Boards of British companies are more concerned about the reputational damage resulting from a scandal than they are about an incident’s direct financial costs, influence on business contracts or impact on share prices.
The study, conducted by the Economist Intelligence Unit (EIU) and published by international law firm Clifford Chance, surveyed 320 board members of companies with over a half-billion dollars in revenue.
UK board members are notably more concerned about damage to their reputation than their global counterparts. 74% listed reputational damage as the most worrying outcome of a scandal, compared to the worldwide average of 57%.
UK executives are so concerned about damage to their brand’s image that 56% of it listed it among the top three risks posed to their company, topped only by financial risks such as funding issues and the breach of financial covenants.
Concern is driving in a boom in risk management investment among these firms, with 82% of board members reporting an increase in spending on risk management over the previous two years and 74% seeing an increase in time invested.
Risk management is also now encompassing new areas, taking in issues around corporate tax and executive pay. 27% of UK respondents are concerned about a scandal arising from their payment, or non-payment, or corporate tax, compared to the global average of 21% and just 10% in the US.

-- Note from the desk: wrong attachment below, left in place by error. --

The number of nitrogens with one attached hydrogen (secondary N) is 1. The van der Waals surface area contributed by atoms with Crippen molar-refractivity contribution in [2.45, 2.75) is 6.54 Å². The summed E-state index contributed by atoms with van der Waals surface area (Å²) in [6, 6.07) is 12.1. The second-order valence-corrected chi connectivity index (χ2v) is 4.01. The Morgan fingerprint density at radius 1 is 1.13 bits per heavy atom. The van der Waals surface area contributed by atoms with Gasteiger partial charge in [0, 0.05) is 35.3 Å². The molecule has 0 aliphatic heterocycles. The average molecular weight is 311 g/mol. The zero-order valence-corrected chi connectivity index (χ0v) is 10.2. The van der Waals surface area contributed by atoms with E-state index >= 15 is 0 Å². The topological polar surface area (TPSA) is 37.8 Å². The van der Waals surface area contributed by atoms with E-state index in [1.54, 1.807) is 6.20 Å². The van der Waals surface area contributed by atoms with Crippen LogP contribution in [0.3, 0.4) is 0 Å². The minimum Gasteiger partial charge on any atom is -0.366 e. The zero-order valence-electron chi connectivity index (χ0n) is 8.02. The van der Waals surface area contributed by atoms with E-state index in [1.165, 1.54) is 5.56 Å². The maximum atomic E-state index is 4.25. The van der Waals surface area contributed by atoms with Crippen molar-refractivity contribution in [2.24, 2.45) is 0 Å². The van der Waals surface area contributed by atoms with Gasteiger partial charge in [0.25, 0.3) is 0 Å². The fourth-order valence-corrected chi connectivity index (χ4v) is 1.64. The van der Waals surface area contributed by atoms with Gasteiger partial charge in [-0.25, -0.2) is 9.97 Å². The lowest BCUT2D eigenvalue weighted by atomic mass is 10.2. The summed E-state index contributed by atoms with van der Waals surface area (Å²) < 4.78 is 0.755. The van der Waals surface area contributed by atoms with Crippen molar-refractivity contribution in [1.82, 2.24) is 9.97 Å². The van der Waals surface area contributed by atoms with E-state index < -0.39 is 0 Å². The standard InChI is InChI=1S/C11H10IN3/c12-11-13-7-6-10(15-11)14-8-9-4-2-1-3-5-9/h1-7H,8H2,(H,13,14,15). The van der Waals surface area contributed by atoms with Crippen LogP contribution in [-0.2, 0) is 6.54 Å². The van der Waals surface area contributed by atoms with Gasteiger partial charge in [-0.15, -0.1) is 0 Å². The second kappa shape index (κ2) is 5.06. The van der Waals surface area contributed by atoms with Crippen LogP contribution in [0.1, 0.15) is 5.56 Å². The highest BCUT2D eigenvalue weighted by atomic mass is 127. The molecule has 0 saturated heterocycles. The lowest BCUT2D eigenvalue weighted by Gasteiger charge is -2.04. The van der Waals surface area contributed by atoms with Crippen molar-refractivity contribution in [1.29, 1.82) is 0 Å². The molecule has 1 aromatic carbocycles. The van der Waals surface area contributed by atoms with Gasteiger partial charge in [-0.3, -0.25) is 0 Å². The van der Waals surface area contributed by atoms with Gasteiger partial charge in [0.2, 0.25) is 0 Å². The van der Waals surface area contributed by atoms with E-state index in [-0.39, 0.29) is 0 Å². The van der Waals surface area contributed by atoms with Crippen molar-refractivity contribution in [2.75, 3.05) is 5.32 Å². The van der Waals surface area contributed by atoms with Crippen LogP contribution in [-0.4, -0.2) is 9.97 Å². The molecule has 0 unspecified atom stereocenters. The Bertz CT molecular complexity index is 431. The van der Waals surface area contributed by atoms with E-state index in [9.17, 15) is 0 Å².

Meanwhile, nearly a third (32%) of UK respondents said the potential for brand damage had led to adjustments in executive remuneration at their firm.
Guy Norman, Global Head of Clifford Chance’s Corporate practice: “With tax and executive pay coming under greater scrutiny amongst press, public and politicians alike, UK boards are smart to take a stance on these issues; while not illegal, they may be considered by many as immoral, causing the kind of reputational damage that can be hard to bounce back from.”
However, two-thirds of executives are worried that an emphasis on risk management is inhibiting business growth.